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Graffiti Shroud



If you combine a sufficiently large number of (uncorrelated) photos, and choose the images carefully, you can approximate any image you like.

This “Shroud of Turin” was made by carefully choosing 300 photographs from a larger set of 20,000 photographs of graffiti. All images come from Flickr and are Creative Commons licensed. The images are combined by adding the individual pixel values, so that each of the 300 photos contributes an equal amount to the final image.

You’ll notice an orange color that appears a few seconds into the video. This orange color is usually seen when combining uncorrelated photos. I blogged about this phenomenon a few years ago.

I wrote the software to produce this video in Processing.

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4 Responses to “Graffiti Shroud”

  1. Nick Porcino Says:

    Are you doing the blending in floating point, or integer? If integer, cumulative error gradually push pixel values to the corners of the color cube and muddy colors result. If you’ve already done the blending in float I have no explanation :)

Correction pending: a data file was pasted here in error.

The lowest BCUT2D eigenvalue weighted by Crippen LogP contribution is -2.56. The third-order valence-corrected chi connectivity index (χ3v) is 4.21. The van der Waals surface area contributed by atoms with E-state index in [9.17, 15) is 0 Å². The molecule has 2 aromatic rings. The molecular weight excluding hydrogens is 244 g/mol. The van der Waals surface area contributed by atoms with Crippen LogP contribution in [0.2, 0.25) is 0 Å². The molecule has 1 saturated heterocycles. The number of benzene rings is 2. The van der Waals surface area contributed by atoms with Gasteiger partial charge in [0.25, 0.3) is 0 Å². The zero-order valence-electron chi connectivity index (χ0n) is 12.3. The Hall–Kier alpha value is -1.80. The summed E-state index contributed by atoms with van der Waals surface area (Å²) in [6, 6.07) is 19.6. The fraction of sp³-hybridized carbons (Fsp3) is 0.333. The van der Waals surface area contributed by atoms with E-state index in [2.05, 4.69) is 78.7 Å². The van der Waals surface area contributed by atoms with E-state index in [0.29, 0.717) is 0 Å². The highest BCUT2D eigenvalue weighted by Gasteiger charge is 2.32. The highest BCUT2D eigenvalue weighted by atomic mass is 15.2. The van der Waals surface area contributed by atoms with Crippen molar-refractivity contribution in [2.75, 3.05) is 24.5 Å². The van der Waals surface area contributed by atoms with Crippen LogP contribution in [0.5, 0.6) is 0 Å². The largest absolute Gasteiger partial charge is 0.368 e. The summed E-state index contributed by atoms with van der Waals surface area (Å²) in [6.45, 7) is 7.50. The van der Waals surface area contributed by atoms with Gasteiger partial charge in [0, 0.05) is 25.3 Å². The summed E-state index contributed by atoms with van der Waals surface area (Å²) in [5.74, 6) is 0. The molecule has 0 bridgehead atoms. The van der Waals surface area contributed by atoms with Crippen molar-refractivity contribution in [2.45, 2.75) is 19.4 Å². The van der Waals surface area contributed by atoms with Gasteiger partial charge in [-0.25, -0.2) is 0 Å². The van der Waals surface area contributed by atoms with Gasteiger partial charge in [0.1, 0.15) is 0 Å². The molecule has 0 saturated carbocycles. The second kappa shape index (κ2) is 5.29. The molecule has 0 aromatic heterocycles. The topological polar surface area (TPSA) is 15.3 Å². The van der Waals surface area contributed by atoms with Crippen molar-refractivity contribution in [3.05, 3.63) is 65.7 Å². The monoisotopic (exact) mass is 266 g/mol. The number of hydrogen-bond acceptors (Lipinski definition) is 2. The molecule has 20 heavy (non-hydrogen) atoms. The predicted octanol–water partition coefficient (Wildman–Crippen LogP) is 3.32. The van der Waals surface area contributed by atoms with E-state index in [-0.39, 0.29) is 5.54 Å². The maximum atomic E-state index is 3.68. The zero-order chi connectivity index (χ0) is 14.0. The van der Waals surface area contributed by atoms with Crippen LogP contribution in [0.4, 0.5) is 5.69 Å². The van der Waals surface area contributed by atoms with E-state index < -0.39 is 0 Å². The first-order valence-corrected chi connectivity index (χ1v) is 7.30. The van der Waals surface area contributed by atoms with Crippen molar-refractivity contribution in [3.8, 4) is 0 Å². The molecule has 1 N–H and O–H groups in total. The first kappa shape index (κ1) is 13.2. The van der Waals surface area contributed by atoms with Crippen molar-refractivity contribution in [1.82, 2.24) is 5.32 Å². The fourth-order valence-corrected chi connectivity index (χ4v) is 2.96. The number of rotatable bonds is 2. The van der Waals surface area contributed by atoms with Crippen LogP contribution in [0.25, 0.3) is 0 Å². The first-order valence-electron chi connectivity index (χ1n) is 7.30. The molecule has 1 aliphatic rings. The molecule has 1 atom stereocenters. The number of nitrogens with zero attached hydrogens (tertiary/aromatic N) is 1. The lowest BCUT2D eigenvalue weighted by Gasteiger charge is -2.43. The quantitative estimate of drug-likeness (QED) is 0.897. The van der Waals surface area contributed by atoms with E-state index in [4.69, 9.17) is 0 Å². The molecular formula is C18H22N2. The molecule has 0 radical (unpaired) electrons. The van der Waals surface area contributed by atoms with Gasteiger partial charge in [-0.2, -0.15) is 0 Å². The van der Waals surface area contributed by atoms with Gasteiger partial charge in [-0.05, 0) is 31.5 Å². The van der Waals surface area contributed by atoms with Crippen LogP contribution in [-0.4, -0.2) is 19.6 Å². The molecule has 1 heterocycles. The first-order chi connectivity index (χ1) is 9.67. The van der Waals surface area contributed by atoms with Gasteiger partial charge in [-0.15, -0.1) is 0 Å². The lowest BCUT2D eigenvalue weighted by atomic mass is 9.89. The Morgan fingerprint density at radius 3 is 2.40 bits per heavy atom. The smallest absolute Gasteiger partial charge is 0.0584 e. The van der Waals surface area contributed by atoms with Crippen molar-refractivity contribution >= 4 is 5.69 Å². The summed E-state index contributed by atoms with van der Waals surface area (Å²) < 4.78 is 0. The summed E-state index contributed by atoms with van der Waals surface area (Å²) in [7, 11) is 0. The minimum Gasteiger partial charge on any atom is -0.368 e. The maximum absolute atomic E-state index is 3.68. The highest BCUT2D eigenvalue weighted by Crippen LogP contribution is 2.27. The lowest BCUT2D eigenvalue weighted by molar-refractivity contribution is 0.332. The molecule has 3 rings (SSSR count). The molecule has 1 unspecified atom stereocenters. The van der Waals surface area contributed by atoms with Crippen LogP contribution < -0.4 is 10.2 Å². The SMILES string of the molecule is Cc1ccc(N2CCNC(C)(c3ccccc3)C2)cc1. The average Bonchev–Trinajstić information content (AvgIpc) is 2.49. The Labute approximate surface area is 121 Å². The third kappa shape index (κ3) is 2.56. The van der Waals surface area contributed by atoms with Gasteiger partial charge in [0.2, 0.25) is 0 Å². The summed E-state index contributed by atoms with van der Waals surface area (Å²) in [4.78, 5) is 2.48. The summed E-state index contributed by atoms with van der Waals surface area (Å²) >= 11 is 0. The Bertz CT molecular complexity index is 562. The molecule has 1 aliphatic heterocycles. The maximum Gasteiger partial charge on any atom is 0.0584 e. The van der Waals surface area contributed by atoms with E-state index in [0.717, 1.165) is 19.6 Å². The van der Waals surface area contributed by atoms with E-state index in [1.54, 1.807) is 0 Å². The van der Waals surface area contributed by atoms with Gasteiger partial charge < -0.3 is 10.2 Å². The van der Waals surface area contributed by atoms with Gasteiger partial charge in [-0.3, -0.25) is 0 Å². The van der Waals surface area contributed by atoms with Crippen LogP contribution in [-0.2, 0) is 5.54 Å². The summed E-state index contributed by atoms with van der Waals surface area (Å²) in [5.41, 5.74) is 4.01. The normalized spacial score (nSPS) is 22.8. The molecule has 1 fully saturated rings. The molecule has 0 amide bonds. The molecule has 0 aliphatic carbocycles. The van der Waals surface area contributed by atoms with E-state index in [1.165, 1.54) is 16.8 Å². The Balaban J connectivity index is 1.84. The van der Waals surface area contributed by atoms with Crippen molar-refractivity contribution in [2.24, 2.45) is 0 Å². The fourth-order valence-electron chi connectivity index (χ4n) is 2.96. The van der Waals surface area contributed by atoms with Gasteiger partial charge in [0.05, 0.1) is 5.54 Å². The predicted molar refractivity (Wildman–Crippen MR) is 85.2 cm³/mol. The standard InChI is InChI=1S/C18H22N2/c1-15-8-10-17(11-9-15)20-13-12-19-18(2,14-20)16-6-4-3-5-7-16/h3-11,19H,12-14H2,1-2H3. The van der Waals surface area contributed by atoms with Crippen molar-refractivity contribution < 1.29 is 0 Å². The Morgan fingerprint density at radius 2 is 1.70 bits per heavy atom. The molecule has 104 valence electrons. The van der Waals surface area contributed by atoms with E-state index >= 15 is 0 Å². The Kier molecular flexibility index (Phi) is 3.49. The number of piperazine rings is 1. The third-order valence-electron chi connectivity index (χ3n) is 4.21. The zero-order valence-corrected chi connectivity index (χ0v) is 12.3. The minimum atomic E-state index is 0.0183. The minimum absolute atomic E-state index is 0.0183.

2. jbum Says:

    What I’m doing uses integers, but it shouldn’t accumulate errors in the way you describe.

    I have an array of integers which represent the sums of the R,G,B components of each pixel. For each image, I add it’s value to the array. So, for the pixel at 0,0, given 3 images, I might add the following values:

    Image 1: rgb(0,0) = 50, 60, 50
    Image 2: rgb(0,0) = 62, 72, 100
    Image 3: rgb(0,0) = 200, 198, 170
    ————
    This produces: 312, 338, 320

    After I’ve added all the images. I then scale the numbers (“normalize” them) so that the lowest value maps to 0, and the highest value maps to 255.

  3. Lars Says:

    This is an interesting effect.

    I assume you “carefully choose” the 300 photos using a program, correct (not manually)? What’s the algorithm like?

  4. jbum Says:

    Yes, I wrote a Processing program to do it. The algorithm is essentially:

    1. Start with a random assortment of 300 photos from the larger the list (of 20,000 photos).

    2. For each unselected photo, A from the set of 20000

    3. For each B of the 200 selected photos

    4. Swap A and B.
    If the swap produces a better match to the target image, keep it.

    I repeat from step 2 until no progress can be made.

    The “better match” is the same type of matching used for photo mosaics. I compute the sum of the RGB differences for each pixel. Lower sums are closer matches.